rbi mpc minutes: Here’s why MPC minutes suggest RBI won’t jump the gun on normalisation


NEW DELHI – As expected, the minutes of the Monetary Policy Committee’s April 6-8 meeting showed a significant degree of concern from members of India’s rate-setting panel regarding upside risks to inflation.

The risks indeed are substantial. With global crude oil prices rising around 30 per cent from February to March because of supply disruptions caused by the Ukraine war, India, which is heavily dependent on fuel imports, faces substantial inflationary pressure.

In the statement he read out, on April 8, Reserve Bank of India Governor Shaktikanta Das acknowledged these risks by announcing a sharp increase in inflation forecasts and saying that while the stance of monetary policy would remain accommodative, the MPC would focus on withdrawal of accommodation.

Inflation data released after the April 8 statement showing consumer prices at a 17-month high and speculation is now rife that the rate-setting committee could start the process of raising the benchmark policy repo rate as early as June instead of first shifting the stance to neutral and then lifting rates in August.


The MPC minutes reflect the urgency to rein in consumer prices, but there are some hints that the rate-setters at Mint Street are not considering going all guns blazing when it comes to raising interest rates.

Consider the following statement by Das, who, as RBI Governor, holds the casting vote if the MPC votes were to be tied.

“There is also a risk that the ongoing recovery, which is already strained by the current crisis, may get undermined if there is rapid tightening of financial conditions. In these circumstances, policy making has to be nuanced and nimble.”

A degree of reset to a higher interest rate regime has already started in the economy – yields on government securities have shot up more than 70 basis points in 2022, while the country’s largest lender State Bank of India, last week raised lending rates.

Essentially, the cost of borrowing has started to rise, implying tighter financial conditions in the economy.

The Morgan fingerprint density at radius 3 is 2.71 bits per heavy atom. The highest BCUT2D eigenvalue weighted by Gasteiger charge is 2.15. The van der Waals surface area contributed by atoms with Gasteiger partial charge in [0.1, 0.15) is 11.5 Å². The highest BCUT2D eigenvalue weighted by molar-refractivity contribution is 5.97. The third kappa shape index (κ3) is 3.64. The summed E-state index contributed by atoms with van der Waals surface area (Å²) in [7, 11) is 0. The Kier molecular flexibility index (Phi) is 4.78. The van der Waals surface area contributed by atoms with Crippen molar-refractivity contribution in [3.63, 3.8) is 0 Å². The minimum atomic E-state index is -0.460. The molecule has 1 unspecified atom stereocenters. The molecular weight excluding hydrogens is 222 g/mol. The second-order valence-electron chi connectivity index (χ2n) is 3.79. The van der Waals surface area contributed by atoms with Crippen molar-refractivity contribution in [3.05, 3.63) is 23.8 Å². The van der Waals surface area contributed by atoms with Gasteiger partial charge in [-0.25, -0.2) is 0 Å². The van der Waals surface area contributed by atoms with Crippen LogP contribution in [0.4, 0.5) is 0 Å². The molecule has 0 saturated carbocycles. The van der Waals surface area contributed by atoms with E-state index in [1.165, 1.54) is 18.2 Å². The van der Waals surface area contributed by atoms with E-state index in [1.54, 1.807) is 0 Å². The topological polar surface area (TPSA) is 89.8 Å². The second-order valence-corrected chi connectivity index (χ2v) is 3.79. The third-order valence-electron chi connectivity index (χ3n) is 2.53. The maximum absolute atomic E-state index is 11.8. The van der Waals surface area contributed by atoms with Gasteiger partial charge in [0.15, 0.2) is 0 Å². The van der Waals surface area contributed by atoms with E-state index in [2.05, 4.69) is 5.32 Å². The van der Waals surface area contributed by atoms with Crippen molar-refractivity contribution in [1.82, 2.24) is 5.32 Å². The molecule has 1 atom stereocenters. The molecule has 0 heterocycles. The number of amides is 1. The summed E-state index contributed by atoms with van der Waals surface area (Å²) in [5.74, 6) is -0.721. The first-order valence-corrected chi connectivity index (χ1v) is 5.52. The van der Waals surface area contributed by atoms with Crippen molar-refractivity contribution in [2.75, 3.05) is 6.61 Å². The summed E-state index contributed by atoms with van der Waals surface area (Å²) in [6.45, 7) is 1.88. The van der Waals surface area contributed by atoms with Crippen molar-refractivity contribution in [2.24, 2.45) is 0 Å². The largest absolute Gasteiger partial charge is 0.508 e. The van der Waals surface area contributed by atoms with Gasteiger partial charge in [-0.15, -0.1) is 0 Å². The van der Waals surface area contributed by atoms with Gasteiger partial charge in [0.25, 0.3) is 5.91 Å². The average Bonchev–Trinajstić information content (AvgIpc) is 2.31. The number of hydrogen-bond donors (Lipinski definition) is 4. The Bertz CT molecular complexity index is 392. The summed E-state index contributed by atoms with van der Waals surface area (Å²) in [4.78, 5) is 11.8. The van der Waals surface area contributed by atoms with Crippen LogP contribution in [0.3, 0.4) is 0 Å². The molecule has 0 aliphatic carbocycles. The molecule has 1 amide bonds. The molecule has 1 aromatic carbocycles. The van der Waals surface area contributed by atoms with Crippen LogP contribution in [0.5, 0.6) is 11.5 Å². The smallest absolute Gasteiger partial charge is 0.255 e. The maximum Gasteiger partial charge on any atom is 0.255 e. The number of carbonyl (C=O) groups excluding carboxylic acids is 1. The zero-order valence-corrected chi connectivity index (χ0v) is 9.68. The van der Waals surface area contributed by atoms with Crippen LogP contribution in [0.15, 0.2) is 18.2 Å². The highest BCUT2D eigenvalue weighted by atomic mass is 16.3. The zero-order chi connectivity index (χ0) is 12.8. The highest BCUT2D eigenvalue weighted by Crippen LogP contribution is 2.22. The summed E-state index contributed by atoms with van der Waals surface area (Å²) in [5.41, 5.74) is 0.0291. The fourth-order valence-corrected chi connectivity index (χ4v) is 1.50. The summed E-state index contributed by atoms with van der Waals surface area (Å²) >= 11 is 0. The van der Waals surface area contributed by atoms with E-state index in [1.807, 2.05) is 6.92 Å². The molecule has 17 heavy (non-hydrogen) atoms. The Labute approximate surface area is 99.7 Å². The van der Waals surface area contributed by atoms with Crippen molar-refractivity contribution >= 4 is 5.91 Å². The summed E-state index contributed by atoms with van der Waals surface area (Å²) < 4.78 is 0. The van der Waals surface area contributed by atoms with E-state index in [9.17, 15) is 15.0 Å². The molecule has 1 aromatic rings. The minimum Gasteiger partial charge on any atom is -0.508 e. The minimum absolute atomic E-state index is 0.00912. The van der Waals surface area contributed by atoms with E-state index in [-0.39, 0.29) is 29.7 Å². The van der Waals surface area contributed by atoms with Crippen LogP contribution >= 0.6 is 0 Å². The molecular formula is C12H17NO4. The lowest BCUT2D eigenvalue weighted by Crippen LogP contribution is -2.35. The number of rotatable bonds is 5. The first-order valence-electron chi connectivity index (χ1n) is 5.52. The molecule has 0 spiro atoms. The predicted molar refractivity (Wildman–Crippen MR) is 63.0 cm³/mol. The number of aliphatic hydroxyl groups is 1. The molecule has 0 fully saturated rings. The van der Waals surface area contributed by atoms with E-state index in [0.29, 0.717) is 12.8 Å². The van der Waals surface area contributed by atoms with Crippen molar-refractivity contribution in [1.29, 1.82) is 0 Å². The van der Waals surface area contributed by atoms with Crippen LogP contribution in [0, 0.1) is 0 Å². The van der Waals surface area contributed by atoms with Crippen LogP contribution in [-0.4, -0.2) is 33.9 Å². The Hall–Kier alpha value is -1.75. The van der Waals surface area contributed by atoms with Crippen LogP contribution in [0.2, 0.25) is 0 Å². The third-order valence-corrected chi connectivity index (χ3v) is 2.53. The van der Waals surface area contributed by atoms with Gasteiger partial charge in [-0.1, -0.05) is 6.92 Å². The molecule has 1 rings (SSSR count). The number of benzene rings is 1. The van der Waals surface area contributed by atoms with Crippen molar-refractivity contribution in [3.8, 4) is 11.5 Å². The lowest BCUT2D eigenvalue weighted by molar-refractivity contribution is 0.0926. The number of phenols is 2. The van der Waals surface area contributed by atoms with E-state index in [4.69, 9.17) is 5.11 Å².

In this backdrop, Das’ warning of “rapid tightening of financial conditions” derailing the ongoing economic recovery assume significance.

In a similar vein, MPC member Michael Patra, the Deputy Governor in charge of monetary policy, argued that supply disruptions, soaring commodity prices and ensuing financial market turbulence no more tell about fears of the shape of future inflation but instead darken the outlook for growth.

External member Ashima Goyal said: “Research and Indian experience in the 2000s shows an early and gradual rise works better… Exit should be balanced, avoiding the over-stimulus after the global financial crisis and the consequent over-tightening in the 2010s.”

Perhaps the strongest takeaway from the minutes came from Patra’s portion. The Deputy Governor highlighted the potential outcomes ahead for central banks – achieving perfect disinflation (a soft landing) or overshooting the runway and bringing about a recession in the quest to tame inflation.

“The dilemma is even sharper for central banks with dual mandates – will their remits allow them to kill the economy for price stability?”

At a time when growth is still struggling to regain its footing from the unprecedented damage wreaked by the pandemic, it would be reasonable to say that the RBI is unlikely to cast a death blow to the recovery.

The central bank is widely expected to raise interest rates but judging by the views expressed in the minutes, the rate hikes will not of a magnitude that would choke off demand in the economy.


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